Reviews

A Way Of Life

4

Harsh and brutal, but heart-scrunchingly sad too, Brit helmer Amma Asante's debut feature is unforgettable. It's nominally about racism, poverty and crime in the blasted, terraced wastelands of post-industrial South Wales, but her affection for her flawed and vicious young characters lifts it into a vivid human realm that cheapo Trainspotting clones like Twin Town can only dream of.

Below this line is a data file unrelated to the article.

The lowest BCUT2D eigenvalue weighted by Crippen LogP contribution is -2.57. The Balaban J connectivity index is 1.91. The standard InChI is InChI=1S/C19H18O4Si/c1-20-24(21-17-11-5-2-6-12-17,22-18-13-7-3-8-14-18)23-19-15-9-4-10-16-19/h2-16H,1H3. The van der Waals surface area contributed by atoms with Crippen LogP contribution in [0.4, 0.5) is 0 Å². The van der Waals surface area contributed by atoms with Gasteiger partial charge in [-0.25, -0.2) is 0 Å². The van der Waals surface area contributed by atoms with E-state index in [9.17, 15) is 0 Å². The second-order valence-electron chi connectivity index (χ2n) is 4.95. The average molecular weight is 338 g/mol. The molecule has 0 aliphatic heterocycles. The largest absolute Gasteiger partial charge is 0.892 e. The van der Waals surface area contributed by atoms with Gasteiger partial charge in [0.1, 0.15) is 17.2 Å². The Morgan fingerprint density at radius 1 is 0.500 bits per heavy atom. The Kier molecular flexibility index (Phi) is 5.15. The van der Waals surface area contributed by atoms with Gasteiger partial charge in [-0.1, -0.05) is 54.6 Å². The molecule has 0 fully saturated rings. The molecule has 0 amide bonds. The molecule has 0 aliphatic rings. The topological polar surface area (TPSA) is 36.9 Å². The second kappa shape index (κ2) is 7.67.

A one-time child actor herself (she was in Grange Hill years ago), Assante draws staggering performances from her cast of first-time locals, but none better than that from Stephanie James as Leigh-Anne. A single teen mother slipsiding inevitably towards hateful racist violence, her vicious "Paki"-baiting seems all the more painful in contrast to the all-consuming love she has for her baby girl. She's the flawed soul at the core of a virtually flawless film.

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